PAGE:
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Tree of Life, The

The Road

We laced our hiking boots, grabbed poles,

stowed maps and bottled water in our backpacks.

A flag at half mast made us pause, not halt.

A siren screamed. Our children asked:

Where are we going? Can we bring the dog?

We slammed the door, shielded our eyes

against the ascending sun.


At any point in time, one hemisphere or the other,

a significant percentage of our planet's more than seven

billion people are on the move, traveling on air, land, water,

in an overcrowded zodiak, firm or flimsy aircraft, flat on the wind-

buffeted top of a container. They walk on washed-out roads, on burning sand, on bleeding feet, cross tangled jungles, climb mountain trails, bearing the unbearable weight of a piece of bread, coins for something to buy, someone to buy off. Children too sick or too little must be carried on top of the weight of fear: the over-burdened boat will capsize in the ocean-swell, pirates

will climb on board, the plane will stray into forbidden airspace and mysteriously disintegrate, the train will be derailed, strength will fail. At the border there will be a wall.


We climbed the narrow trail. Streams of clear water trickled down

from pools we could not see. We sang a travelling song, told stories

about youth and love and bravery. Higher up, the air was thin. Circling

silently, the raptors waited for our steps to falter. Clouds covered the sun.

Our children were hungry.


We came down from the mountain, entered a forest.

Sunlight filtered through shimmering aspen leaves,

the forest floor gold-dappled. We crossed a river,

and arrived at the desert, the land of thirst. Our eyes burned,

dust filled our mouths, under our feet sand shifted.

In this Lenten landscape our children cried for water.

We looked around for palm trees and acacia.

Where are the cypress trees? we asked.

Where is the Tree of Life?

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Foreworda going backa return to oldstoriesthat left uswith what we seeon main streetno longer wholebefore narrativeblurredreturnedbroken downseena/new recognizedan open eyedAngelusflyinglookingbackwardand for/wordbeginningscitings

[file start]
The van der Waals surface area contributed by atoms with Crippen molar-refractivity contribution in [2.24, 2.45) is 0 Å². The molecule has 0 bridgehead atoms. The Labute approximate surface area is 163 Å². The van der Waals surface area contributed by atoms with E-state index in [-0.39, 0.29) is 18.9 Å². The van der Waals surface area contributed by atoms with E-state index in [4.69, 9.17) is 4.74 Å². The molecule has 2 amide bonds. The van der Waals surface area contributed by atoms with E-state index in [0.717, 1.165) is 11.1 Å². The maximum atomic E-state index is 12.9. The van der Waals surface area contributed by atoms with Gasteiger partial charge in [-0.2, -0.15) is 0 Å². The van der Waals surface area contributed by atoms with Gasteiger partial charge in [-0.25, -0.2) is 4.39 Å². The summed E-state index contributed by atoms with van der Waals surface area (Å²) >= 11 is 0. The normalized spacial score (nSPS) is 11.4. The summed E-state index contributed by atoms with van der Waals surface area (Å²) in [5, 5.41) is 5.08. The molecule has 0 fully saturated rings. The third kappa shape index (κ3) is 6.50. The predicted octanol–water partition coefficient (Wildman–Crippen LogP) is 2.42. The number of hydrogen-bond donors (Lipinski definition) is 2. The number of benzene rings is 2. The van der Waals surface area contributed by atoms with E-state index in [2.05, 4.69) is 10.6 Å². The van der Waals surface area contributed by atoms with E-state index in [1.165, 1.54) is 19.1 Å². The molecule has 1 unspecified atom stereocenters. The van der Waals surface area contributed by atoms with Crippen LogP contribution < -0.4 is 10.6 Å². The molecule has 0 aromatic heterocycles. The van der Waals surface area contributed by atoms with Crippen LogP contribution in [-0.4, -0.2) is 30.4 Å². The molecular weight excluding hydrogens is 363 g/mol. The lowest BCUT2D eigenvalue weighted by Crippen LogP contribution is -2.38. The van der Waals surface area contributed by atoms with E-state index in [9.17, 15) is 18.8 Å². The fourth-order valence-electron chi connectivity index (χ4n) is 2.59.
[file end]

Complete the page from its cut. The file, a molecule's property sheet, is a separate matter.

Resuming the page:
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Lunatic Engine

Terrible Destruction on the Feast of San Lorenzo for Sue

Galileo knew, like all of you who are real Catholics know, that this is August 10 when poor Lorenzo, the story goes, was barbecued. "Turn me over," he apparently quipped to his torturers, "I've cooked enough on this side." Now that's a calendar I can get behind: ordering our days by events, naming our lives with the titles of short stories. What have we lost by not marking the passage of time this way? Let's all make calendars for ourselves. I'll fill my year with feasts for you. Every day will be a holiday we spend in bed mapping and re-mapping ourselves over each other. And when we're done with our days I'll name our hours. This is the hour of our gravity,30-21 this the hour of dreaming, this of breath on skin and this, and this and this.

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There's a rumour about beauty,
its long whiskers and golden eyes,
its stripes as dark
as the moon shadows of trees.
There's a rumour that the forest
took the beauty,
that the people who took
the forest took the beauty.
The beauty's stripes tightened,
sliced right through--the people
said they had nothing to do with it.
The whiskers caught fire
and the golden eyes burned
right through.

--Javan tiger

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World is Mostly Sky, The

Each September We Went to See the Geese


& this was before condos built up

all around my hometown, back when

the neighbour boy had a secret. He said,

I'll tell you when the birds land

because like magic they know

to fly & fall together, feather

the sky & call hollow

into a dusk dying to frost.

This was when I believed in secrets,

in that last hunching in cool grass

before pushing on slightly from summer,

when anything might happen, so small beneath

pressing bodies full of air


come suddenly down

onto the lake.